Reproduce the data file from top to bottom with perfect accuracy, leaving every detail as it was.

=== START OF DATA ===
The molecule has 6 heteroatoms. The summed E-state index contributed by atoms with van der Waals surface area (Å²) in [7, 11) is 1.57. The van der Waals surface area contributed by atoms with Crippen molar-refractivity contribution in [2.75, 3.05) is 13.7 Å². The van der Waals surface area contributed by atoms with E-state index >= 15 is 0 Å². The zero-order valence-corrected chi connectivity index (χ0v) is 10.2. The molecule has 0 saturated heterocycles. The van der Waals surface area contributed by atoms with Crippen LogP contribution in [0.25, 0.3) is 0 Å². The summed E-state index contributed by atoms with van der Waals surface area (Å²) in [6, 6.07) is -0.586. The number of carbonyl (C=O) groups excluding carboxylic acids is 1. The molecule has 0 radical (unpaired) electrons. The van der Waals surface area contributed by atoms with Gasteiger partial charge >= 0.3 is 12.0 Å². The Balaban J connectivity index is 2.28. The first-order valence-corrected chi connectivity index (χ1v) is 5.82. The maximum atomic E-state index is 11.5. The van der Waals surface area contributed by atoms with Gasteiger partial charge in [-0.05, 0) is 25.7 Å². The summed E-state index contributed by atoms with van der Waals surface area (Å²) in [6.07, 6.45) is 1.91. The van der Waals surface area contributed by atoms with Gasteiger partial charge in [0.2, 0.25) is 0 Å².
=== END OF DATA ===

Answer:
The molecule has 6 heteroatoms. The summed E-state index contributed by atoms with van der Waals surface area (Å²) in [7, 11) is 1.57. The van der Waals surface area contributed by atoms with Crippen molar-refractivity contribution in [2.75, 3.05) is 13.7 Å². The van der Waals surface area contributed by atoms with E-state index >= 15 is 0 Å². The zero-order valence-corrected chi connectivity index (χ0v) is 10.2. The molecule has 0 saturated heterocycles. The van der Waals surface area contributed by atoms with Crippen LogP contribution in [0.25, 0.3) is 0 Å². The summed E-state index contributed by atoms with van der Waals surface area (Å²) in [6, 6.07) is -0.586. The number of carbonyl (C=O) groups excluding carboxylic acids is 1. The molecule has 0 radical (unpaired) electrons. The van der Waals surface area contributed by atoms with Gasteiger partial charge >= 0.3 is 12.0 Å². The Balaban J connectivity index is 2.28. The first-order valence-corrected chi connectivity index (χ1v) is 5.82. The maximum atomic E-state index is 11.5. The van der Waals surface area contributed by atoms with Gasteiger partial charge in [-0.05, 0) is 25.7 Å². The summed E-state index contributed by atoms with van der Waals surface area (Å²) in [6.07, 6.45) is 1.91. The van der Waals surface area contributed by atoms with Gasteiger partial charge in [0.2, 0.25) is 0 Å².